From the Far Side


Four weeks after the Chinese Chang’e 4 spacecraft landed on the far side of the Moon, the Lunar Reconnaissance Orbiter approached the landing site from the east, rolled 70 degrees to the west, and snapped this view of Chang’e 4. The large crater in the center (just right and below arrows) is about 440 m across.

Image Credit: NASA / GSFC / ASU

Dust Survives a Supernova


This artist’s concept illustrates Supernova 1987A as the powerful blast wave passes through its outer ring and destroys most of its dust, before the dust re-forms or grows rapidly. Observations by SOFIA, a Boeing 747SP jetliner modified to carry a 106-inch diameter telescope, reveal that such dust — which makes up the building blocks of stars and planets — can re-form or grow immediately after the catastrophic damage caused by the supernova’s blast wave.

Video Credit: NASA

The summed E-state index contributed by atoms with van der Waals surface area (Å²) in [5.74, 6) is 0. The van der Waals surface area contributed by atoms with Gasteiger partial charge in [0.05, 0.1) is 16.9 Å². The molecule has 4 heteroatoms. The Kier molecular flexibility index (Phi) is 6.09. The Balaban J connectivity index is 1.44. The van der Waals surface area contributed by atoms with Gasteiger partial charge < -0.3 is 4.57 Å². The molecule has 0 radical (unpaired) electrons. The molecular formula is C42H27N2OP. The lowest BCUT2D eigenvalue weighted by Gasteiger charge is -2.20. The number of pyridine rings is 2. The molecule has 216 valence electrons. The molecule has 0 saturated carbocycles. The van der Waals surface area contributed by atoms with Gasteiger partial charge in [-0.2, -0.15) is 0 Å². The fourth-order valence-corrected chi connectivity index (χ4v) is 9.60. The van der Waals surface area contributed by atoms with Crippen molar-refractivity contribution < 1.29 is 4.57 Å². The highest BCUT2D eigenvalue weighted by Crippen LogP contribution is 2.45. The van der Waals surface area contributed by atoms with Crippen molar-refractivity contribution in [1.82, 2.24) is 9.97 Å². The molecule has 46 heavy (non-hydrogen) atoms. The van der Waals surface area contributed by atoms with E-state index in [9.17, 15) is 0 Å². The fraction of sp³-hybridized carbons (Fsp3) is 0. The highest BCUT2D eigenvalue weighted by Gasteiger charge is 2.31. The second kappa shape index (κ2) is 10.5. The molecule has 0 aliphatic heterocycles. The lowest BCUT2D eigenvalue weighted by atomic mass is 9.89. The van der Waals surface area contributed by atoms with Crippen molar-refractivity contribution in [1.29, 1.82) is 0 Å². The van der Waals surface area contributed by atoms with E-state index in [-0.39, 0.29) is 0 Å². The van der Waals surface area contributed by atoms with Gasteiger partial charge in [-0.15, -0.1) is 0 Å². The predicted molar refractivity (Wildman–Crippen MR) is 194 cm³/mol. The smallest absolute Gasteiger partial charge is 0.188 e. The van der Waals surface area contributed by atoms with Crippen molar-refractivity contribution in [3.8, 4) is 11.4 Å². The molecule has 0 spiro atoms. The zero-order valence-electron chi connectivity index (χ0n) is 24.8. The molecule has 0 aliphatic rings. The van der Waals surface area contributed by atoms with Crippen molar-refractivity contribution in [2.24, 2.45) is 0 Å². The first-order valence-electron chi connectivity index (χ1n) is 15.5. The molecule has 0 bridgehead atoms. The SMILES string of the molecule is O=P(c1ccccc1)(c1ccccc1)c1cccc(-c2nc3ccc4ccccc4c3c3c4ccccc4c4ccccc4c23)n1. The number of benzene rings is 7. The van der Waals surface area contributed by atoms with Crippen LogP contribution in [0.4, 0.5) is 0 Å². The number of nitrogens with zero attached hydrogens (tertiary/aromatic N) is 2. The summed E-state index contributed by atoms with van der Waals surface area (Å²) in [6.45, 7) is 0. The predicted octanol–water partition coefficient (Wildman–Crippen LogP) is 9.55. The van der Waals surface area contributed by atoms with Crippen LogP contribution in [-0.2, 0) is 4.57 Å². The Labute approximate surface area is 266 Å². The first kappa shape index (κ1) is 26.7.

Weather on Neptune


Neptune has seasons which drive some of the features in its atmosphere, but those seasons are much longer than on Earth, lasting for decades rather than months.

This new Hubble view of Neptune shows a dark storm near the top center of the planet’s disc in the region currently experiencing “summer.” The feature is the fourth and latest  dark vortex captured by Hubble since 1993. Two other dark storms were discovered by the Voyager 2 spacecraft in 1989 as it flew by the remote planet. Since the Voyager flyby, Hubble has been out only telescope with sufficient sensitivity in blue light to track such elusive features which have appeared and faded quickly.

Image Credit: NASA / STScI

Ultima Thule in the Rear View Mirror


This animation was assembled from images taken by the New Horizons Long Range Reconnaissance Imager after the spacecraft flew past Ultima Thule on New Year’s Day. The central frame of the sequence was taken on at 05:42:42 UT when the spacecraft was 8,862 km past the Kuiper Belt Object and 6.6 billion km from Earth. The KBO’s illuminated crescent is blurred in the individual frames because long exposure times were required boost the camera’s signal level. The Sun’s light is roughly 2000X dimmer at Ultima Thule that here on Earth. This is the farthest movie of any object in our Solar System ever made by a spacecraft.

Image Credits: NASA / JHUAPL / SWRI / NOAO